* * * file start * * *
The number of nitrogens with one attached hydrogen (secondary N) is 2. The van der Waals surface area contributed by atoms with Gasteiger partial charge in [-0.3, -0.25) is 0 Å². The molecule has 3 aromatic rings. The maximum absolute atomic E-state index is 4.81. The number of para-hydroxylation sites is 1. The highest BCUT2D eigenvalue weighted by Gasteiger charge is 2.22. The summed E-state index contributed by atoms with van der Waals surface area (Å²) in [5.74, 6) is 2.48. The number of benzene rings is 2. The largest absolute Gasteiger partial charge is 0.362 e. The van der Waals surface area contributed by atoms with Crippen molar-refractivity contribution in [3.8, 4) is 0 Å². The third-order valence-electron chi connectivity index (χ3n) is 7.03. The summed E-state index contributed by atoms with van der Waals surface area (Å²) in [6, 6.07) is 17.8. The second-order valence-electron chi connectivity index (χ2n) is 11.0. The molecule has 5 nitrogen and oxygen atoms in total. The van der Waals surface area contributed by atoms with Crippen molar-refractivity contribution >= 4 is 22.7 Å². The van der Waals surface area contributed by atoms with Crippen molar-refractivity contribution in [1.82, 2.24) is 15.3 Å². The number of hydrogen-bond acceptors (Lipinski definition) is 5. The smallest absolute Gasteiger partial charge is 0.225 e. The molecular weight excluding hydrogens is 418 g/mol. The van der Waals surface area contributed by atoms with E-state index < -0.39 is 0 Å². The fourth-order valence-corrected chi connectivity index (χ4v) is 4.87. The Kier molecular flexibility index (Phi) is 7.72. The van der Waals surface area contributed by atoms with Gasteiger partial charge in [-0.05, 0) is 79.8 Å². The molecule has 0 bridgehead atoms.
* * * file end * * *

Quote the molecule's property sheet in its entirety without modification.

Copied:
The number of nitrogens with one attached hydrogen (secondary N) is 2. The van der Waals surface area contributed by atoms with Gasteiger partial charge in [-0.3, -0.25) is 0 Å². The molecule has 3 aromatic rings. The maximum absolute atomic E-state index is 4.81. The number of para-hydroxylation sites is 1. The highest BCUT2D eigenvalue weighted by Gasteiger charge is 2.22. The summed E-state index contributed by atoms with van der Waals surface area (Å²) in [5.74, 6) is 2.48. The number of benzene rings is 2. The largest absolute Gasteiger partial charge is 0.362 e. The van der Waals surface area contributed by atoms with Crippen molar-refractivity contribution in [3.8, 4) is 0 Å². The third-order valence-electron chi connectivity index (χ3n) is 7.03. The summed E-state index contributed by atoms with van der Waals surface area (Å²) in [6, 6.07) is 17.8. The second-order valence-electron chi connectivity index (χ2n) is 11.0. The molecule has 5 nitrogen and oxygen atoms in total. The van der Waals surface area contributed by atoms with Crippen molar-refractivity contribution >= 4 is 22.7 Å². The van der Waals surface area contributed by atoms with Crippen molar-refractivity contribution in [1.82, 2.24) is 15.3 Å². The number of hydrogen-bond acceptors (Lipinski definition) is 5. The smallest absolute Gasteiger partial charge is 0.225 e. The molecular weight excluding hydrogens is 418 g/mol. The van der Waals surface area contributed by atoms with E-state index < -0.39 is 0 Å². The fourth-order valence-corrected chi connectivity index (χ4v) is 4.87. The Kier molecular flexibility index (Phi) is 7.72. The van der Waals surface area contributed by atoms with Gasteiger partial charge in [-0.05, 0) is 79.8 Å². The molecule has 0 bridgehead atoms.